Review: Lillie was a goddess, Lillie was a whore

By Daniel Shank Cruz

Lillie was a goddess, Lillie was a whore by Penelope Scambly Schott

Penelope Scambly Schott’s sixth full-length poetry collection, Lillie was a goddess, Lillie was a whore, examines prostitution throughout history. The title character appears in different manifestations throughout the book and is named after the mythical Lilith, Adam’s first wife who was exiled from the Garden of Eden for insisting that she be on top during sex. Lilith is associated with prostitutes because of her sexual transgressiveness, but while this rebelliousness results in marginalization, it also offers a certain power. As “Why a Happily Married Man Would Go to a Prostitute” asserts, “after one night with a daughter of Lilith, no man / can be satisfied with a mortal woman” (17). Lilith has been reclaimed by many feminists as a role model, which is true of Schott’s Lillie. While she is oppressed by patriarchy, she remains defiant, refusing to lose her selfhood and working the system to her advantage.

The book consists of sixty poems divided into three nearly-equal sections. The first section, “Prostitutes in the History of the World,” examines prostitution as an economic exploitation of women. It is the collection’s angriest section. Six of the twenty-one poems are written from men’s perspective in order to establish their role as oppressors. Two of the section’s best poems are the deliciously-cutting and sarcastically-titled “He Nicknames What He Loves and Takes It Out to Dance” and “Thumb-Indexed Alphabetized Blue Book for the Sporting Man-about-Town,” both of which are list poems for names of penises and brothels, respectively, and show how society’s obsession with sex often leads to objectification.

In the second section, “Lillie in the American Wild West,” Lillie solidifies as a character, describing her adventures servicing men in nineteenth-century California and Oregon. She is stronger and more independent in these poems, becoming a shrewd business woman and enjoying the opportunity to learn about the world via her travels. While the job is drudgery and, as in “Lillie Used to Eat Oatmeal with Fresh Cream,” she looks forward to the end of each workday when “I can unstring my bodice and wash / off everything sticky” (39), she also sees the value in her work. The final lines of the section’s last poem, “Miss Lillie Finally Retires Back in Portland,” are “I think of those fellows, hundreds / or thousands of men, how grateful / they were, how many lives I saved” (55, italics in the original). Her companionship is just as valuable as her sexual services and something human enters the impersonal business transactions.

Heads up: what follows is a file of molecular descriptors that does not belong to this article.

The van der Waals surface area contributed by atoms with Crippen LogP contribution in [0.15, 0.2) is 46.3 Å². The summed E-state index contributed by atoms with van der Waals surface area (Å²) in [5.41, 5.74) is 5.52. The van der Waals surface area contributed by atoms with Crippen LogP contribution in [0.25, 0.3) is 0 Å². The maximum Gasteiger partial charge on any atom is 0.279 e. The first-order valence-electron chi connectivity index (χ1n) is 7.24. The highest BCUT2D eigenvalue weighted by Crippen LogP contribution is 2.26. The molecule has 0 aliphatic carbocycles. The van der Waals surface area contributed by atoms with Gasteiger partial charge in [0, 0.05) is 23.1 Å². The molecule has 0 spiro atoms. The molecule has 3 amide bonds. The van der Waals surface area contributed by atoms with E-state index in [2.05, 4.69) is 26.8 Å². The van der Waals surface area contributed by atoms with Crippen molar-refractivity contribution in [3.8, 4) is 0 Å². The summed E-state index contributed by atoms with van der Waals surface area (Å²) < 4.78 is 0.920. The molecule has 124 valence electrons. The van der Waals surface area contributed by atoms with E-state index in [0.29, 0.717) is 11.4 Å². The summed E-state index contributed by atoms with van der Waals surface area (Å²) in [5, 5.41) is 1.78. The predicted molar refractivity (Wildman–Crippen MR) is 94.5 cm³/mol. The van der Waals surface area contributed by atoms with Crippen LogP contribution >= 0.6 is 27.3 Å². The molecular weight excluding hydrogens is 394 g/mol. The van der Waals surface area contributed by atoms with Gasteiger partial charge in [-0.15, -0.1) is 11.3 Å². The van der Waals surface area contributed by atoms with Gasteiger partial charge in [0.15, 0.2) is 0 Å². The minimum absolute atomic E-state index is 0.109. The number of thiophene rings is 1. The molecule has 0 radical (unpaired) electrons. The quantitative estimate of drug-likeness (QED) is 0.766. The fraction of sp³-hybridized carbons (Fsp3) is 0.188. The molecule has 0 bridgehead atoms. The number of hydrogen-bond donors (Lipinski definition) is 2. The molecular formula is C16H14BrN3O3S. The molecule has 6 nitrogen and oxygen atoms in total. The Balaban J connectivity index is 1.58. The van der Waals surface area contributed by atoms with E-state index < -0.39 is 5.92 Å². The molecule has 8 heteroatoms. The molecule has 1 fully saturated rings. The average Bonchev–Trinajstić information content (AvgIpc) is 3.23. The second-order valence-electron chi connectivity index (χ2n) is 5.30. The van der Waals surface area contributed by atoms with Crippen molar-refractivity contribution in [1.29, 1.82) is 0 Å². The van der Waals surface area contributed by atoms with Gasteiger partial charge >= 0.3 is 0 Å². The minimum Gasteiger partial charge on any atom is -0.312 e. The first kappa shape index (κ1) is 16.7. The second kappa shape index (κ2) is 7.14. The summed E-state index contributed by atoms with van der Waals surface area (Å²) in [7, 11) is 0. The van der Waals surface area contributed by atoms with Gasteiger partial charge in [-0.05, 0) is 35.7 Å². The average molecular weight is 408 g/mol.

The final section, “Nothing New Under the Sun,” examines prostitution in the digital age. Most notably, there are list poems of online sexual services ads; “Tick-Tock, Time to Fuck”, “The Classifieds Celebrate Our Saviour’s Birth, Alleluia”, and “craigslist” show that economic inequality is just as much a part of sex work now as it has ever been. Like Lillie in the second section, the women in the book’s final third learn to squeeze as much advantage as possible out of their difficult situations. “Lilah’s Learning Curve” ends “you wise up / and fire the pimp boyfriend / and double your price” (61). This feistiness epitomizes Lillie was a goddess, Lillie was a whore’s unbowed tone.

Nineteen of the poems, scattered randomly throughout the collection, are followed by tercets told from the perspective of Lillie’s customers. The following is representative of these:

Lillie was her knockers, Lillie was her snatch. When I knocked at Lillie’s house, she lifted up the latch. (17, italics in the original)

These nursery-rhymish mini-poems portray Lillie as an object and her customers as oafs, thus enhancing the power of the longer poems told from her perspective which focus on her entire being.

There is also a series of seven versions of “Why Lillie Became a Prostitute.” These poems tie the book’s three sections together despite their different foci. We are given reasons for Lillie’s decision, such as experiencing sexual abuse, economic hardship, seductions gone wrong, the desire to see the world, and the desire for material things. The final version begins “Whatever I tell you, you won’t believe me.” Despite the hopelessness of this statement, the poem ends with “I really love sex and can’t get enough” (78). The ambiguity of this line—is Lillie sincere, or is she laughing at us, simply repeating what her customers and we as readers would like to hear?—works as a reclaiming of power that has been stolen from the speaker by society’s judgment that she only has physical worth.

Lillie was a goddess, Lillie was a whore is well-researched, as the sizeable bibliography attests. Aside from a variety of academic histories of prostitution and a few volumes on the history of female deities, the list includes several personal interviews (presumably of sex workers) conducted by Schott. This devotion to her subject matter is admirable and portrays a strong statement that poetry can be art without being disconnected from the fight against oppression.

As with any poetry collection, the quality of poems is uneven. Some slip over the line into preachiness, but most are well-crafted and engaging. Lillie was a goddess, Lillie was a whore coheres well and is an enjoyable, worthwhile read.

Lillie was a goddess, Lillie was a whore
By Penelope Scambly Schott
Mayapple Press 2013
ISBN: 978-1936419258